2. For HTTP/2, I send out RST_STREAM frame to kill the stream.
    • I edited h2_bundle directly for the sake of simplicity. If you think this approach will work well, I’m going to make a separate patch for x/net/http2.

Now, we can unblock in-flight Read()Write()s by calling Close() concurrently on the body.
I think that with those modifications, we can easily implement timeouts on Read()/Write() body like below.
How do you think about this approach?

type timeoutReadCloser struct {
  io.ReadCloser
  timeout time.Duration
} 

// Read Reads from underlying ReadCloser and automatically calls the Close() 
// if the Read() takes longer than timeout.
func (r *timeoutReadCloser) Read(p []byte) (int, error) {

  t := time.AfterFunc(r.timeout, func() {r.Close()})
  defer t.Stop()
  return r.Read(p)

}

func handler( w http.ResponseWriter, r *http.Request) {
  n, err := io.Copy(ioutil.Discard, timeoutReadCloser{r, 10*time.Second})
  //
}

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I'm not yet sure if I like using Close in that way. It's certainly an expedient solution, but is it the right API?

If we were doing everything from scratch, body.Read and rw.Write would take a context, which would naturally allow the caller to specify deadlines on each call. I would like to explicitly reject that approach before using @matope's solution. Otherwise, we could end up in a situation like we're in for Request cancellation, where there are three ways to cancel a request, two of which are deprecated (Transport.CancelRequest, Request.Cancel).

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tombergan commented Jul 5, 2017

I'm not yet sure if I like using Close in that way. It's certainly an expedient solution, but is it the right API?

If we were doing everything from scratch, body.Read and rw.Write would take a context, which would naturally allow the caller to specify deadlines on each call. I would like to explicitly reject that approach before using @matope's solution. Otherwise, we could end up in a situation like we're in for Request cancellation, where there are three ways to cancel a request, two of which are deprecated (Transport.CancelRequest, Request.Cancel).

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@tombergan Thank you for your feed back!

It's certainly an expedient solution, but is it the right API?

The reason why I thought using Close() would be a good way to do this is I noticed that x/net/http2.requestBody.Close() already abort pending Read(). See this.
I thought this semantics is good and aborting Read()/Write()s of all h1/h2 and Request/Response body in a same way would be a reasonable and good idea.


I think this additional semantics is so low-level and it enable us handle timeouts in some custom high-level ways which fit to your own app like I demonstrated as timeoutReader. Of course you can implement context based one. Please see following example.

If we're going to provide some high-level API to timeout, I think it might be deprecated someday. But IMO, this additional semantics are reasonably small and low-level and so it will not be stale (I hope).

An example of context based cancelation. (I didn’t test. Sorry if this does not work)

func handler( w http.ResponseWriter, r *http.Request) {

  ctx, cancel := context.WithDeadline( r.Context(), 10 * time.Second)

  defer cancel()

  closed := make(chan struct{})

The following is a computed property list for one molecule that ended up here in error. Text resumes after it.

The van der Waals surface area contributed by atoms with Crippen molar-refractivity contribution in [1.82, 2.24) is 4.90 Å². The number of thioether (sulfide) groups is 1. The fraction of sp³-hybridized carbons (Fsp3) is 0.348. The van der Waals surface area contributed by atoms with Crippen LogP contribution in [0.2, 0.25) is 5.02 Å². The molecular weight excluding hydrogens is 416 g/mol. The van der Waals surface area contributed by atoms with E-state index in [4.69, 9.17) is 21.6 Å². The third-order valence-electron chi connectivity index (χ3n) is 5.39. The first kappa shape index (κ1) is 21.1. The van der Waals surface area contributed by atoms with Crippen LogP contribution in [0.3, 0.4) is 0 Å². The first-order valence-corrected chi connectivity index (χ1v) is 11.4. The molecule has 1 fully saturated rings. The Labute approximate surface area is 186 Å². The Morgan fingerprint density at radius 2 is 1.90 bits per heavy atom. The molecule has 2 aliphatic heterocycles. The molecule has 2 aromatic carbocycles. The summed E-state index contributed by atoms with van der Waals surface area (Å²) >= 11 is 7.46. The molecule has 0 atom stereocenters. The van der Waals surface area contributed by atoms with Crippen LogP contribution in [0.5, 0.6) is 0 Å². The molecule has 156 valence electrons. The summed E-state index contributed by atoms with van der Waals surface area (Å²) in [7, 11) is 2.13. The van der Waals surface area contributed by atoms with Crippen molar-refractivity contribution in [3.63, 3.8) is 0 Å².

go func() {

    <-ctx.Done()

    r.Body.Close() // We can do this if concurrent Read() and Close() are allowed :)
    closed<- struct{}

  }
  defer func() { <-closed }

  n, err := io.Copy(ioutil.Discard, r.Body)
  //
}

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matope commented Jul 8, 2017

@tombergan Thank you for your feed back!

It's certainly an expedient solution, but is it the right API?

The reason why I thought using Close() would be a good way to do this is I noticed that x/net/http2.requestBody.Close() already abort pending Read(). See this.
I thought this semantics is good and aborting Read()/Write()s of all h1/h2 and Request/Response body in a same way would be a reasonable and good idea.


I think this additional semantics is so low-level and it enable us handle timeouts in some custom high-level ways which fit to your own app like I demonstrated as timeoutReader. Of course you can implement context based one. Please see following example.

If we're going to provide some high-level API to timeout, I think it might be deprecated someday. But IMO, this additional semantics are reasonably small and low-level and so it will not be stale (I hope).

An example of context based cancelation. (I didn’t test. Sorry if this does not work)

func handler( w http.ResponseWriter, r *http.Request) {

  ctx, cancel := context.WithDeadline( r.Context(), 10 * time.Second)

  defer cancel()

  closed := make(chan struct{})

  go func() {

    <-ctx.Done()

    r.Body.Close() // We can do this if concurrent Read() and Close() are allowed :)
    closed<- struct{}

  }
  defer func() { <-closed }

  n, err := io.Copy(ioutil.Discard, r.Body)
  //
}

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gopherbot commented Jul 8, 2017

CL https://golang.org/cl/47870 mentions this issue.

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The reason why I thought using Close() would be a good way to do this is I noticed that x/net/http2.requestBody.Close() already abort pending Read().

That's an argument for why Close is an expedient solution, but not an argument for why Close is the right API. The Close solution forces callers to write little adapters, such as your timeoutReadCloser adapter or your context adapter. Why should callers have to go through so much trouble?